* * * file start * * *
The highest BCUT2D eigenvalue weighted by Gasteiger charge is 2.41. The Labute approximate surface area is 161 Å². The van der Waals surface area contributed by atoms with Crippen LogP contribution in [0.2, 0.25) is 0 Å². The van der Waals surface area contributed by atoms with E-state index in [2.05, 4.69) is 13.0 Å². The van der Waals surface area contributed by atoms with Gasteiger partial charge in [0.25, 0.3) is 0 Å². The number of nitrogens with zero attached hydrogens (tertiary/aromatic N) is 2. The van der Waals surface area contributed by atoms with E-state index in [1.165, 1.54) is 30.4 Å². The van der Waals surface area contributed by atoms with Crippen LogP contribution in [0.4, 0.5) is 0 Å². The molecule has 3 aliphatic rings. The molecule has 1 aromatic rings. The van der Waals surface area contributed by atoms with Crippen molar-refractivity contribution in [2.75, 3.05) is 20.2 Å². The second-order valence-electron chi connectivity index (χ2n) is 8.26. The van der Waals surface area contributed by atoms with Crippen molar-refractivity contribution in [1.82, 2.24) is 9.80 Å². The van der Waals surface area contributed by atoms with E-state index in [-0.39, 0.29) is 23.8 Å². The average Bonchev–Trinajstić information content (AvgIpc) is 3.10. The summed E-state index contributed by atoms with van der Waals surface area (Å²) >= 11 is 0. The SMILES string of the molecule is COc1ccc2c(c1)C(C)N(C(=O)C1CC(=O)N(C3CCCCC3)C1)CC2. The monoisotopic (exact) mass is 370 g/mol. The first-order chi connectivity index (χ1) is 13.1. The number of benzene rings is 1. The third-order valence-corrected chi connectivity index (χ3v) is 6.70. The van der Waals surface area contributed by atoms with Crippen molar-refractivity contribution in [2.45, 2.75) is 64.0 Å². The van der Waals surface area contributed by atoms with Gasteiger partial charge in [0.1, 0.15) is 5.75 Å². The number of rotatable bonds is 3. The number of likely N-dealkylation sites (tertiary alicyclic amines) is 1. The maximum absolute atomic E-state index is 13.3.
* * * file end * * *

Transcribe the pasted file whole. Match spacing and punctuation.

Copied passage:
The highest BCUT2D eigenvalue weighted by Gasteiger charge is 2.41. The Labute approximate surface area is 161 Å². The van der Waals surface area contributed by atoms with Crippen LogP contribution in [0.2, 0.25) is 0 Å². The van der Waals surface area contributed by atoms with E-state index in [2.05, 4.69) is 13.0 Å². The van der Waals surface area contributed by atoms with Gasteiger partial charge in [0.25, 0.3) is 0 Å². The number of nitrogens with zero attached hydrogens (tertiary/aromatic N) is 2. The van der Waals surface area contributed by atoms with E-state index in [1.165, 1.54) is 30.4 Å². The van der Waals surface area contributed by atoms with Crippen LogP contribution in [0.4, 0.5) is 0 Å². The molecule has 3 aliphatic rings. The molecule has 1 aromatic rings. The van der Waals surface area contributed by atoms with Crippen molar-refractivity contribution in [2.75, 3.05) is 20.2 Å². The second-order valence-electron chi connectivity index (χ2n) is 8.26. The van der Waals surface area contributed by atoms with Crippen molar-refractivity contribution in [1.82, 2.24) is 9.80 Å². The van der Waals surface area contributed by atoms with E-state index in [-0.39, 0.29) is 23.8 Å². The average Bonchev–Trinajstić information content (AvgIpc) is 3.10. The summed E-state index contributed by atoms with van der Waals surface area (Å²) >= 11 is 0. The SMILES string of the molecule is COc1ccc2c(c1)C(C)N(C(=O)C1CC(=O)N(C3CCCCC3)C1)CC2. The monoisotopic (exact) mass is 370 g/mol. The first-order chi connectivity index (χ1) is 13.1. The number of benzene rings is 1. The third-order valence-corrected chi connectivity index (χ3v) is 6.70. The van der Waals surface area contributed by atoms with Crippen molar-refractivity contribution in [2.45, 2.75) is 64.0 Å². The van der Waals surface area contributed by atoms with Gasteiger partial charge in [0.1, 0.15) is 5.75 Å². The number of rotatable bonds is 3. The number of likely N-dealkylation sites (tertiary alicyclic amines) is 1. The maximum absolute atomic E-state index is 13.3.